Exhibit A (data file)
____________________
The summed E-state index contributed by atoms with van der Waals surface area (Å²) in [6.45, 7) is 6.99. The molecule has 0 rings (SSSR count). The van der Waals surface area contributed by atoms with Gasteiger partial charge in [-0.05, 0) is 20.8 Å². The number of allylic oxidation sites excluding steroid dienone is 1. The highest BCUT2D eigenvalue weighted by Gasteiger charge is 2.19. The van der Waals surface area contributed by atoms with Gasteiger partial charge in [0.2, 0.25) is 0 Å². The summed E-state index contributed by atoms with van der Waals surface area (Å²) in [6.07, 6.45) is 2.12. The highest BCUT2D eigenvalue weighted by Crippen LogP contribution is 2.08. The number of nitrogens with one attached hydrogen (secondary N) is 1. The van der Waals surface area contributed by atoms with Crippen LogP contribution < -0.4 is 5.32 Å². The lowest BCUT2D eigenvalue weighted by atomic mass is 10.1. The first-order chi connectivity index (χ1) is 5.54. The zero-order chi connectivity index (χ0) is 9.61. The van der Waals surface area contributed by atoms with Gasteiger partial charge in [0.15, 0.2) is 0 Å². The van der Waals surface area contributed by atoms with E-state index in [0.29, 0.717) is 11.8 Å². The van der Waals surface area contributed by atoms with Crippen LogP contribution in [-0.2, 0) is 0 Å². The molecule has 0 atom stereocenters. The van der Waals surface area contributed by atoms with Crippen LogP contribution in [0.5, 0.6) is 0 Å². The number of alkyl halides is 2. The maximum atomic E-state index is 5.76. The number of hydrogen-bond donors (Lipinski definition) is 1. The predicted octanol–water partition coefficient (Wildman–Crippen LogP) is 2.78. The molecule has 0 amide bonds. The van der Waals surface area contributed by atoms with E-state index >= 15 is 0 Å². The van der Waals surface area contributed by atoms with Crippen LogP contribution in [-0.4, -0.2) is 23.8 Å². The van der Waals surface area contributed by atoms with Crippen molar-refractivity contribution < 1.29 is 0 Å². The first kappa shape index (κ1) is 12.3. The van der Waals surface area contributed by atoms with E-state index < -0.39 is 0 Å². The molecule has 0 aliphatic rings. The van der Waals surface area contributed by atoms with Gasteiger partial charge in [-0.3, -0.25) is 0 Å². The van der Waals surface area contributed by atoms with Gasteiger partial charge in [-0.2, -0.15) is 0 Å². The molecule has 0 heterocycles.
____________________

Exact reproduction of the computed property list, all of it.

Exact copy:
The summed E-state index contributed by atoms with van der Waals surface area (Å²) in [6.45, 7) is 6.99. The molecule has 0 rings (SSSR count). The van der Waals surface area contributed by atoms with Gasteiger partial charge in [-0.05, 0) is 20.8 Å². The number of allylic oxidation sites excluding steroid dienone is 1. The highest BCUT2D eigenvalue weighted by Gasteiger charge is 2.19. The van der Waals surface area contributed by atoms with Gasteiger partial charge in [0.2, 0.25) is 0 Å². The summed E-state index contributed by atoms with van der Waals surface area (Å²) in [6.07, 6.45) is 2.12. The highest BCUT2D eigenvalue weighted by Crippen LogP contribution is 2.08. The number of nitrogens with one attached hydrogen (secondary N) is 1. The van der Waals surface area contributed by atoms with Crippen LogP contribution < -0.4 is 5.32 Å². The lowest BCUT2D eigenvalue weighted by atomic mass is 10.1. The first-order chi connectivity index (χ1) is 5.54. The zero-order chi connectivity index (χ0) is 9.61. The van der Waals surface area contributed by atoms with Gasteiger partial charge in [0.15, 0.2) is 0 Å². The van der Waals surface area contributed by atoms with E-state index in [0.29, 0.717) is 11.8 Å². The van der Waals surface area contributed by atoms with Crippen LogP contribution in [-0.2, 0) is 0 Å². The molecule has 0 atom stereocenters. The van der Waals surface area contributed by atoms with Crippen LogP contribution in [0.5, 0.6) is 0 Å². The number of alkyl halides is 2. The maximum atomic E-state index is 5.76. The number of hydrogen-bond donors (Lipinski definition) is 1. The predicted octanol–water partition coefficient (Wildman–Crippen LogP) is 2.78. The molecule has 0 amide bonds. The van der Waals surface area contributed by atoms with E-state index >= 15 is 0 Å². The van der Waals surface area contributed by atoms with Crippen LogP contribution in [-0.4, -0.2) is 23.8 Å². The van der Waals surface area contributed by atoms with Crippen molar-refractivity contribution < 1.29 is 0 Å². The first kappa shape index (κ1) is 12.3. The van der Waals surface area contributed by atoms with E-state index < -0.39 is 0 Å². The molecule has 0 aliphatic rings. The van der Waals surface area contributed by atoms with Gasteiger partial charge in [-0.3, -0.25) is 0 Å². The van der Waals surface area contributed by atoms with Gasteiger partial charge in [-0.2, -0.15) is 0 Å². The molecule has 0 heterocycles.